Lieutenant General Frederick Benjamin "Ben" Hodges III (born 16 April 1958) is a retired United States Army officer who served as commanding general, United States Army Europe (USAREUR). He is currently the Pershing Chair in Strategic Studies at the Center for European Policy Analysis.
A 1980 United States Military Academy graduate, Hodges became an infantry officer, serving as a platoon leader and company executive officer in the 2nd Armored Division in Germany. After completing the Infantry Officer Advanced Course in 1984, he served with the 101st Airborne Division. In March 1989 Hodges became an instructor at the United States Army Infantry School. He studied at the Command and General Staff College and graduated from the School of Advanced Military Studies in 1993, becoming G-3 of the 2nd Infantry Division.
Hodges served as a battalion executive officer with the 101st Airborne before becoming Aide-de-camp to the Supreme Allied Commander Europe in August 1995. He became a battalion commander in the 101st Airborne in 1997. He was Congressional Liaison Officer at the Office of the Chief of Legislative Liaison between 1999 and 2000. After graduating from the National War College in 2001, Hodges served at the Joint Readiness Training Center at Fort Polk. Taking command of the 1st Brigade of the 101st Airborne in 2002, Hodges led the brigade in Operation Iraqi Freedom.
In 2004, Hodges became assistant chief of staff of the XVIII Airborne Corps and later simultaneously served as assistant chief of staff of Multi-National Corps – Iraq. He became chief of staff of the XVIII Airborne Corps and was deputy chief of Legislative Liaison at the Office of the Secretary of the Army from 2007. In August 2009, Hodges became director of operations of Regional Command South in Afghanistan. In December 2010 he became director of the Pakistan Afghanistan Coordination Cell at the Joint Staff and in November 2012 took command of Allied Land Command. Hodges became commander of United States Army Europe in November 2014, holding that position for three years until retiring from the army in 2017.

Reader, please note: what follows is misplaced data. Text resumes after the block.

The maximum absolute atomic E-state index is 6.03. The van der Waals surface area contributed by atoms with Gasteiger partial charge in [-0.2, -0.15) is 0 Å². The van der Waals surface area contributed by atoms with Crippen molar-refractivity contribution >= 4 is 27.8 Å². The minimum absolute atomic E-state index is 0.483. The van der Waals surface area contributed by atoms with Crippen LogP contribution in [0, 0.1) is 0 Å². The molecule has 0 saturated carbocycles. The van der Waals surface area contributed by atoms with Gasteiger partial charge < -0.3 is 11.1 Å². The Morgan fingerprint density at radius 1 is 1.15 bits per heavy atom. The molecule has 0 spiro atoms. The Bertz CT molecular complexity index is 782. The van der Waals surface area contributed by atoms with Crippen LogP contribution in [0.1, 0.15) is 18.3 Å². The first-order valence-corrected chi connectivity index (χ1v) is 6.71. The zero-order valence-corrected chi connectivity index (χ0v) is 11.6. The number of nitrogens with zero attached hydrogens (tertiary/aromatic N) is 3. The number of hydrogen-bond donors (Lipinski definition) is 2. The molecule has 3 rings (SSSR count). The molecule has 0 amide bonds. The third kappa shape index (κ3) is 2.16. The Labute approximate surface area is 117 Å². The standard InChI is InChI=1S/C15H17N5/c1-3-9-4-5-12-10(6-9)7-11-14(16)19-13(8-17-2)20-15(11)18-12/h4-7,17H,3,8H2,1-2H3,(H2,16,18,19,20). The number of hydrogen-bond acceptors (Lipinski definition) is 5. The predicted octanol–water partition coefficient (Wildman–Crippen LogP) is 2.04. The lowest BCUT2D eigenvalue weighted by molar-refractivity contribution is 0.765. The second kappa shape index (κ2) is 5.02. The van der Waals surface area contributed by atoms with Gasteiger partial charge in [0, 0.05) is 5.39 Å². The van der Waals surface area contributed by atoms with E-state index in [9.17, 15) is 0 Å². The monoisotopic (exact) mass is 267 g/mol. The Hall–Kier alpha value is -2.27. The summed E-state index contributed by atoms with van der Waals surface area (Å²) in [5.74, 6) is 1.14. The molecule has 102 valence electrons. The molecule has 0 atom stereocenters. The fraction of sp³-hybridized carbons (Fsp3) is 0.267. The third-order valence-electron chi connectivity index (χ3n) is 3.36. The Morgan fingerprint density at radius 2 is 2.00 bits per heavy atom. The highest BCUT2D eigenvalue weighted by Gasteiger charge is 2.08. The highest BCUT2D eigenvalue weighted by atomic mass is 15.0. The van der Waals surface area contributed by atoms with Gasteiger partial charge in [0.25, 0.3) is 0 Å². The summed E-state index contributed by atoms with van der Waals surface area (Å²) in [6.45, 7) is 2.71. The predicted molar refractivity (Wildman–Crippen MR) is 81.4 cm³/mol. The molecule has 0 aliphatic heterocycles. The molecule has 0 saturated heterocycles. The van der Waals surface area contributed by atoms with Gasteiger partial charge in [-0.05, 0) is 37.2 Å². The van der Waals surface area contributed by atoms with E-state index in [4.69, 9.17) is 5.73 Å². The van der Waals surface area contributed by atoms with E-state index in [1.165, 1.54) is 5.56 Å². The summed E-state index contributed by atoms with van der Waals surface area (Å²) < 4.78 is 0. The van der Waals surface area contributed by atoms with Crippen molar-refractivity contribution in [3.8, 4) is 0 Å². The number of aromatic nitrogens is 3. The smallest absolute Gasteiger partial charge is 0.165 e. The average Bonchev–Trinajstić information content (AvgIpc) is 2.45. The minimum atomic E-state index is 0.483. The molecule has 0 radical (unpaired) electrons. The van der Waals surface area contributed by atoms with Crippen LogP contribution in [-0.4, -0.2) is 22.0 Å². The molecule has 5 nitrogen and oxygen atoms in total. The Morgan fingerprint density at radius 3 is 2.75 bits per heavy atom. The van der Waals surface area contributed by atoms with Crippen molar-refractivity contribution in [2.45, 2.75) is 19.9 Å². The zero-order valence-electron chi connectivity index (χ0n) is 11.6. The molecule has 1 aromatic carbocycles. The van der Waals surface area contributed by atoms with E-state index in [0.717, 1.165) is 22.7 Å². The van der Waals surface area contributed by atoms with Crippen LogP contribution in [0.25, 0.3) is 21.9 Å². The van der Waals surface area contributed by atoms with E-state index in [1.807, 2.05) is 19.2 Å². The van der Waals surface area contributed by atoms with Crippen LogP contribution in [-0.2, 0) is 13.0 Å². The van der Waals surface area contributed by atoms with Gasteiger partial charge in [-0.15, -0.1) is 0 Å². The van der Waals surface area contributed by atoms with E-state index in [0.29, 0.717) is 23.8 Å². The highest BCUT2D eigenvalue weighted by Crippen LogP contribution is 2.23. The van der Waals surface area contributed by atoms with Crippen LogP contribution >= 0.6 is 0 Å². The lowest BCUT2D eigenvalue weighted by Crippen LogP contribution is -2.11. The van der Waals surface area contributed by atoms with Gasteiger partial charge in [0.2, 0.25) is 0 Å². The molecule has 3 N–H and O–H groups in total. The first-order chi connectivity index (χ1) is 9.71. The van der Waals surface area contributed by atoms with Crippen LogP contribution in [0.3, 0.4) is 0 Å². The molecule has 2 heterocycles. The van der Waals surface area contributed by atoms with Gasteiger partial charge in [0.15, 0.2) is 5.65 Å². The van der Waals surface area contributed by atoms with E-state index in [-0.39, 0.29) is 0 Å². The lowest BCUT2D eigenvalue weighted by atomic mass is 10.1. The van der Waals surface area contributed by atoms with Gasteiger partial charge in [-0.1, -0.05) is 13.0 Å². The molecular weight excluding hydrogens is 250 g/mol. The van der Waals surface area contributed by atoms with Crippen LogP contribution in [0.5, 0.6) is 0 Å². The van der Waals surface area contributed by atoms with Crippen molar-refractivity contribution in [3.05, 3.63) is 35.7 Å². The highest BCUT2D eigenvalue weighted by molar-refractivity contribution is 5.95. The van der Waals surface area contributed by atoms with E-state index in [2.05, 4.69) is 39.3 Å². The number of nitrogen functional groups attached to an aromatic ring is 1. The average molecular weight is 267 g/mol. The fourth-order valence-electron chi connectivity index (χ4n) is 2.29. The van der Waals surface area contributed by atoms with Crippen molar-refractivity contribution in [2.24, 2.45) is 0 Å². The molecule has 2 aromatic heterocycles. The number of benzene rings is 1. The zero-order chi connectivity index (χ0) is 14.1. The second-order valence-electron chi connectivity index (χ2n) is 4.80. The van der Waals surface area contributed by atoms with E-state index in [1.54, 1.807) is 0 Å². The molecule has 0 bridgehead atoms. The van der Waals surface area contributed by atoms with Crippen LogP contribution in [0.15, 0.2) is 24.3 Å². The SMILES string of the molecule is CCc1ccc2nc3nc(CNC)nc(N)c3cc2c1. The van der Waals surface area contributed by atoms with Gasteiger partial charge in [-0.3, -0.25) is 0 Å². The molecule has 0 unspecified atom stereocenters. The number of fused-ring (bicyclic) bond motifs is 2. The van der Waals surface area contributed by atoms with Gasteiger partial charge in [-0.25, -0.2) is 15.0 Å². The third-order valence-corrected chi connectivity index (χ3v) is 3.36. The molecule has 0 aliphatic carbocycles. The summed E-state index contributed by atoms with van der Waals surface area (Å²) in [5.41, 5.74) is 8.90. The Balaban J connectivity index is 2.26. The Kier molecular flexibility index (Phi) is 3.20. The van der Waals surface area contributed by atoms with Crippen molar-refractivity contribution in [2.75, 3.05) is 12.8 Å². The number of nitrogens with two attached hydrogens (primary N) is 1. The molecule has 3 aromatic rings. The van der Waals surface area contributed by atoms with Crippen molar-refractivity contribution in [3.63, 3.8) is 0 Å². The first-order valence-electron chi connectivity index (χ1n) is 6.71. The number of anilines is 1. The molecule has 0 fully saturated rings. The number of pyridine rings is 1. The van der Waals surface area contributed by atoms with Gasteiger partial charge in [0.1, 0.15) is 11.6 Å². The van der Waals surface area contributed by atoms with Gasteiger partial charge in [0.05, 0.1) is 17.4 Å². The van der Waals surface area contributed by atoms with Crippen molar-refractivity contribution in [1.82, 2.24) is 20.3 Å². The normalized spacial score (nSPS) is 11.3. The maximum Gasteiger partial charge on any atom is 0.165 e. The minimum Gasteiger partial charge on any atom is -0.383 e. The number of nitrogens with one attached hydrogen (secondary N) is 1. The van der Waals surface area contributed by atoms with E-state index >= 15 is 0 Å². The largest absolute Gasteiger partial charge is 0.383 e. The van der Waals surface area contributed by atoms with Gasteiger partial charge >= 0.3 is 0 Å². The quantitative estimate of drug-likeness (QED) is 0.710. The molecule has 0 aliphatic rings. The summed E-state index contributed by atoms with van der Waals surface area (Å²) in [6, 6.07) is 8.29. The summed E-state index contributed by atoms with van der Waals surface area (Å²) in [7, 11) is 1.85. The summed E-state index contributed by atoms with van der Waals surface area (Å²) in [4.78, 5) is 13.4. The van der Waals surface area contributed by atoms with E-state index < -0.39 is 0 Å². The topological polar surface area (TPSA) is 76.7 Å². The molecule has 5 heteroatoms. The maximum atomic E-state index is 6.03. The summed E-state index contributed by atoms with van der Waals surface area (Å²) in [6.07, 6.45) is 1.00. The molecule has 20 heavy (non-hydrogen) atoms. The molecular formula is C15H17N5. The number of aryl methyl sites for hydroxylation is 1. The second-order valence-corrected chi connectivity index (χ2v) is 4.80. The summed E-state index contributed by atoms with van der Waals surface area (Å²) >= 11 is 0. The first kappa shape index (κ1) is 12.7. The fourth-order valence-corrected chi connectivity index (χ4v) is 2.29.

Early life and career
Hodges was born on 16 April 1958 in Jacksonville, Florida, the son of Army veteran and life insurance agent Frederick Benjamin Hodges, Jr. and Nell Davis Hodges. He graduated from James A. Shanks High School in Quincy, Florida, in 1976. Hodges entered the United States Military Academy, graduating in May 1980 with a commission in the Infantry. In February 1981, he became a platoon leader in A Company of the 3d Battalion of the 2nd Armored Division's 41st Infantry (Mechanized), stationed in Germany. On 28 November, he was promoted to first lieutenant. Hodges later became an executive officer in the company, serving there until March 1984. He was promoted to captain on 1 February. He took the Infantry Officer Advanced Course at the United States Army Infantry School, completing it in September.
In December 1984, Hodges became assistant S4 of the 101st Airborne Division's 1st Brigade. He later became brigade assistant S-3. In May 1986, he took command of C Company of the 1st Battalion, 327th Infantry of the division. He later became S-3 of the battalion. Between July 1988 and March 1989 Hodges served as assistant S-3 of the division's 1st Brigade. In March, he became a small group instructor at the United States Army Infantry School. He was later Chief of the Tactics Team there. In August 1991, he became a student at the Command and General Staff College, being promoted to major on 1 September. Hodges later graduated from the School of Advanced Military Studies. In June 1993, he became chief of the Plans Division and G-3 of the 2nd Infantry Division in Korea.